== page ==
There are very few moments - if any - where I have witnessed vulnerable, raw, piercing, gut wrenching gratitude like what I was privileged to witness in Zambia last month.
It took three flights, two long drives and nearly 40 hours of travel before we were unexpectedly greeted with a cheering mob of villagers. They were running through the dust to greet our SUV as we pulled through the bushes on the sandy road into the village of Mulibu. We hadn’t even done anything yet. In fact we - Kevin Colvett, Jon Lee, Troy Link and myself - were not going to do anything. We were just following The Living Water Project’s partner on the ground, Shadreck, to the site of the newest water well to be drilled.
Shadreck grew up in a town close by. He knows everyone in a 300 mile radius because he has ministered to these villages and facilitated over 70 new wells for many of them. Shadreck had already secured the local well drillers to come and they were about to get started on the laborious task of finding water beneath the drought-scorched earth.
We traveled over at least five dry creek beds on the way to this village. The sky was a brilliant blue, weeks void of rain clouds. The air was so dry I had gotten two nose bleeds since arriving the day before and lotion evaporated as soon as it touched my skin. I wondered to myself, “What if there is just no water?”
But the crowd was cheering.
They brought us to their current water source, a 10-12 foot hole in the ground with a mud puddle at the bottom. Retrieving half a bucket of nonpotable water took two people several minutes: one climbing into the hole, the other lifting the water out.
One of the men from the drilling team began the “Water Witching” practice - an exercise in walking around with two sticks waiting for them to cross, thus “revealing” water. Kevin, an Environmental Engineer, was loathe to admit that this ritual inexplicably seemed to work more than it didn’t.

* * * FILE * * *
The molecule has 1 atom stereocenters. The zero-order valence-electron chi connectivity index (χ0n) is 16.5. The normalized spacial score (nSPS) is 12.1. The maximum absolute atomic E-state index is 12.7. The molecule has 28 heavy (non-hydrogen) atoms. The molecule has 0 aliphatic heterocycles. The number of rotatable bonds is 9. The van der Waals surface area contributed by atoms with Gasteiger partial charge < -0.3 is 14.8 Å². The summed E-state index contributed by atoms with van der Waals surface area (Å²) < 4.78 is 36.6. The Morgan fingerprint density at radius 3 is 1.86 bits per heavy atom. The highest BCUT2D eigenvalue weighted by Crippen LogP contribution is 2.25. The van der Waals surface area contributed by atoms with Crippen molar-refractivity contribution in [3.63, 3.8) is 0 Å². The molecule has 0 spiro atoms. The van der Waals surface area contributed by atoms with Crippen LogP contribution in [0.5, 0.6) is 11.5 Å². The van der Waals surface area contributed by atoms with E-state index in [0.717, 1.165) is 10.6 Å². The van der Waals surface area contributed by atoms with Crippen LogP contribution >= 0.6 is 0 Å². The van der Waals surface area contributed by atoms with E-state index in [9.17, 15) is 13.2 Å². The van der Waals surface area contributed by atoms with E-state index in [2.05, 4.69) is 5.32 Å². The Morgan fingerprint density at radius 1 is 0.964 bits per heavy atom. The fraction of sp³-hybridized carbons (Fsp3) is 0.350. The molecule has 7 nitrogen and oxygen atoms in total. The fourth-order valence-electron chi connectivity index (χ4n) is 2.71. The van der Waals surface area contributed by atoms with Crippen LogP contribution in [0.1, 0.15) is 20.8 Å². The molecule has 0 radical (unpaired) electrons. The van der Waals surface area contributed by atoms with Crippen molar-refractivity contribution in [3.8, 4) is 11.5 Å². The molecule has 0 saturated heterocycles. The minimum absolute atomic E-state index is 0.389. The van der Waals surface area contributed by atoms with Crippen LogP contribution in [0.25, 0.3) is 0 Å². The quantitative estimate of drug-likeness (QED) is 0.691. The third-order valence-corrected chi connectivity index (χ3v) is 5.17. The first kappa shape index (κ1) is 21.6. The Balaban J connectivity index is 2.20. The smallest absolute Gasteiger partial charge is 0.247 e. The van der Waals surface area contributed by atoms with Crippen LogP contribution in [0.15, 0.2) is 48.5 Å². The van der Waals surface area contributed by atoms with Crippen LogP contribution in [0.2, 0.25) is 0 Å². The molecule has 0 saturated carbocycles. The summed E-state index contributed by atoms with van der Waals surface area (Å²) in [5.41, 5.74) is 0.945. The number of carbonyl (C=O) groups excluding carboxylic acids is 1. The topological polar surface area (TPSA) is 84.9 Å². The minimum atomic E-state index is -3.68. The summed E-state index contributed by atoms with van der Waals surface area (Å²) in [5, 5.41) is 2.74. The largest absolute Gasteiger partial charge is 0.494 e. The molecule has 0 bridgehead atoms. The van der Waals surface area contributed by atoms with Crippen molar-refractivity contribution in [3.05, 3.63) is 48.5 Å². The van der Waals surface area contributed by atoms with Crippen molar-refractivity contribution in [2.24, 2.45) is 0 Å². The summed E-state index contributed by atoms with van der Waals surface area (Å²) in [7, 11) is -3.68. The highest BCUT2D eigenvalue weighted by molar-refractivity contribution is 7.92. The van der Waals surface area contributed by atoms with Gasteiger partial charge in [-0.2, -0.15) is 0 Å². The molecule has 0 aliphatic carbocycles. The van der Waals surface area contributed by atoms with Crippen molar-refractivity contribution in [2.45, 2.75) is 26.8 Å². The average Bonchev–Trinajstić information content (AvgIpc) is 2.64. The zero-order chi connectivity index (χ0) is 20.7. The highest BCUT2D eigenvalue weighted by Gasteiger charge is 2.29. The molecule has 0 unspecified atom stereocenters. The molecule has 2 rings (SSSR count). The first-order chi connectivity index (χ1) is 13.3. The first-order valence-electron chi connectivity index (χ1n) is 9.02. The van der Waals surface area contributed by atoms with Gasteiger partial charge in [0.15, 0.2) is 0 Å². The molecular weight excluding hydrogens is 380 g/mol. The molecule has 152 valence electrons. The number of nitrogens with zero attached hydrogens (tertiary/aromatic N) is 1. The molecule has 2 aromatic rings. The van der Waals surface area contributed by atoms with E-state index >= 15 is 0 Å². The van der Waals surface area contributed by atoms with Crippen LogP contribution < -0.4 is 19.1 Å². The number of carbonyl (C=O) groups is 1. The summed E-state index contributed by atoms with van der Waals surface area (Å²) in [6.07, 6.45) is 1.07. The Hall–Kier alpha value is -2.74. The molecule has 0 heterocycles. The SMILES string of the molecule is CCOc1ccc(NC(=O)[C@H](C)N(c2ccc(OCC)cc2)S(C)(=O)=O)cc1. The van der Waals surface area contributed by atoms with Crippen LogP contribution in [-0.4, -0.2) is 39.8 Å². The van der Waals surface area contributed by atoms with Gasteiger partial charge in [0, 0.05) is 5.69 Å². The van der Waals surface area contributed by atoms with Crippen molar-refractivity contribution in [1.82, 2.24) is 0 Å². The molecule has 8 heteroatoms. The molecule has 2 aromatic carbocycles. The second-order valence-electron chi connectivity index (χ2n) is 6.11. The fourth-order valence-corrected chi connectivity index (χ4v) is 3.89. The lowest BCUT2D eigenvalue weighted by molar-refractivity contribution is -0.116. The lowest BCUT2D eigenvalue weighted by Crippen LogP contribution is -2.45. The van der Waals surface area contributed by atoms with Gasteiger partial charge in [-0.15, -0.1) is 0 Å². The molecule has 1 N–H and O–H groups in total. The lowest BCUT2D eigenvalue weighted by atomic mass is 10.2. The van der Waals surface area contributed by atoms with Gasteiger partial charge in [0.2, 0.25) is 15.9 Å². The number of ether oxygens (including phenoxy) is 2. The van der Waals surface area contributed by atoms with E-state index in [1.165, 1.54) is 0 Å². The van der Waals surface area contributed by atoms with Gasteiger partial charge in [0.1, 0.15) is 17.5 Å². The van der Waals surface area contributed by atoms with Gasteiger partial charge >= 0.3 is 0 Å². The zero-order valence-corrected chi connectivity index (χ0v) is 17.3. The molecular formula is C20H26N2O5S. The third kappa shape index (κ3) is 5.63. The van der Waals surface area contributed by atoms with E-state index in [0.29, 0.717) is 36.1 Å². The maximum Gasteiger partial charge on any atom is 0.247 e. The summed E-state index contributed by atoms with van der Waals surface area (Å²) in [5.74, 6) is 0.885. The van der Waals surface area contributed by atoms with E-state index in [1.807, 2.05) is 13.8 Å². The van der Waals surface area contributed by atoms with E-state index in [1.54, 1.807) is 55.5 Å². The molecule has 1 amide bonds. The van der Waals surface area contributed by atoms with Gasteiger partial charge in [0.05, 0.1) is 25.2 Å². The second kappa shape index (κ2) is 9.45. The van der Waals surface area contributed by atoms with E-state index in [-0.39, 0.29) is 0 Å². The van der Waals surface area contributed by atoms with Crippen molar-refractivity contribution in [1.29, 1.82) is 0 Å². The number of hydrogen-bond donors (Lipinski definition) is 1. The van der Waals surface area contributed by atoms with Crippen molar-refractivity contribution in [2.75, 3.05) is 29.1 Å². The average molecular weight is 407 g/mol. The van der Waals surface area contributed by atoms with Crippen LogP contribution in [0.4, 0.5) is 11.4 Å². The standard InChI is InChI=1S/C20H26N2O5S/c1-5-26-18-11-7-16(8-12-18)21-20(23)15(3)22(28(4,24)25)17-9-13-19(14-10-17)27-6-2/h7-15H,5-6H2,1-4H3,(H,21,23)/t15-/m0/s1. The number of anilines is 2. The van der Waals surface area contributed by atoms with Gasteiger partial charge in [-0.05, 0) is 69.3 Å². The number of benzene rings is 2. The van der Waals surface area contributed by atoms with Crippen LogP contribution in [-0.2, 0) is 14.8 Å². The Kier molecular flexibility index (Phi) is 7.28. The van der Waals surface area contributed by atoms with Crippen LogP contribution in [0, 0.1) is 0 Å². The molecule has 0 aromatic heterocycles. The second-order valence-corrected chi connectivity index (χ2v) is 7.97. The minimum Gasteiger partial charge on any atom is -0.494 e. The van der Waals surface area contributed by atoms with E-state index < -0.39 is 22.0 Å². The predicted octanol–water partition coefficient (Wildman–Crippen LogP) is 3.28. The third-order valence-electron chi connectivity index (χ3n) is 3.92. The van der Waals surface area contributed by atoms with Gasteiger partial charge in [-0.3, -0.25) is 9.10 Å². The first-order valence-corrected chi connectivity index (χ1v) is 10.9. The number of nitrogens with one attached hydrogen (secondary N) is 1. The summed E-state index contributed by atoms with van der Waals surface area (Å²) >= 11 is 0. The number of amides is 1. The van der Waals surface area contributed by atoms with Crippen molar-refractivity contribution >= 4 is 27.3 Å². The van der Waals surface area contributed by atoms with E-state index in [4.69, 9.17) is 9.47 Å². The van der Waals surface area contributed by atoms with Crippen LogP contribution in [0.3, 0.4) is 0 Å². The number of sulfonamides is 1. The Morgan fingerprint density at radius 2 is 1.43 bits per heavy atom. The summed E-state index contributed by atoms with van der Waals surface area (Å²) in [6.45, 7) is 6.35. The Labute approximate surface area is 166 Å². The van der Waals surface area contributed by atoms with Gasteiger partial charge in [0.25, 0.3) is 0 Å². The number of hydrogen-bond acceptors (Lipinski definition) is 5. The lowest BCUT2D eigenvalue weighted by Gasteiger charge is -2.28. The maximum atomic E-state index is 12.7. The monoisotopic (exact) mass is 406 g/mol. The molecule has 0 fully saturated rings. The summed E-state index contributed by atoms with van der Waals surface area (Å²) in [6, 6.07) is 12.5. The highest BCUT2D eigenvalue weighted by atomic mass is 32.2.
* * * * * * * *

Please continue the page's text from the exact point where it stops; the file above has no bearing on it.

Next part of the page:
When the team was satisfied, they began to drill one 15 foot pole into the ground at a time. Several hours, 11 poles and about 160 feet later, there was only dry, glittering, rock to be found. The hard decision had to be made to try another location.
So the process began again. Water Witching. Move the truck to a new spot. One 15 foot pole at a time drilled into the rocky ground. Men, women and children had surrounded the workers all day in the torrid heat. As the sun went down and the women began to leave to get back to their homes, we gave up for the day. On the long drive back to town, again, I wondered, “What if there is just no water?”
The next day, we got to the village very early but the people were already there. The workers began drilling again - another pole, 100 feet. The people began to sing. They sang their prayer of thanksgiving even before they knew there was water to be found. The workers drilled another pole. 115 feet. The people sang. Another pole, 130 feet. The workers drilled. 145 feet. The people sang. 160 feet.
And then the most miraculous thing happened - the glittery, sandy, rock dust was damp. There was water! The whole village erupted in louder song. And the workers kept drilling.
A couple of hours later, beautifully clear water sprayed from the new well for the first time. More drinkable water emerged with one pump of the well than this village had seen in months, and maybe a lifetime. By this point the people of the village were singing, dancing and cheering in a circle surrounding us and the well. “Praise God! The Kingdom of God has come! The Kingdom of God has come! The Kingdom of God has come.”
I was overwhelmed. This miraculous event, witnessing God bringing water from rock, was as sacred a moment as I have ever experienced. I just stood there, praising God with the people, wishing I could soak in their sheer faith and gratitude.
It left me wondering, how often do I sing praise to God in the midst of a scorching drought? Before God brings water to relieve my thirst and pain, do I praise God for what I believe God will do? How often do I stop my questions and just sit in gratitude? When was the last time I cheered while climbing into a pit to draw undrinkable water because I knew God would eventually restore me?
Of all the things I learned from the beautiful people of the village of Mulibu in Zambia, the most searing was their example of faith-filled unconditional gratitude.
Praise God! The Kingdom of God has come. May we all find moments, even in drought, to lean into unconditional gratitude.
(Find more pictures and videos on Emily's Blog.)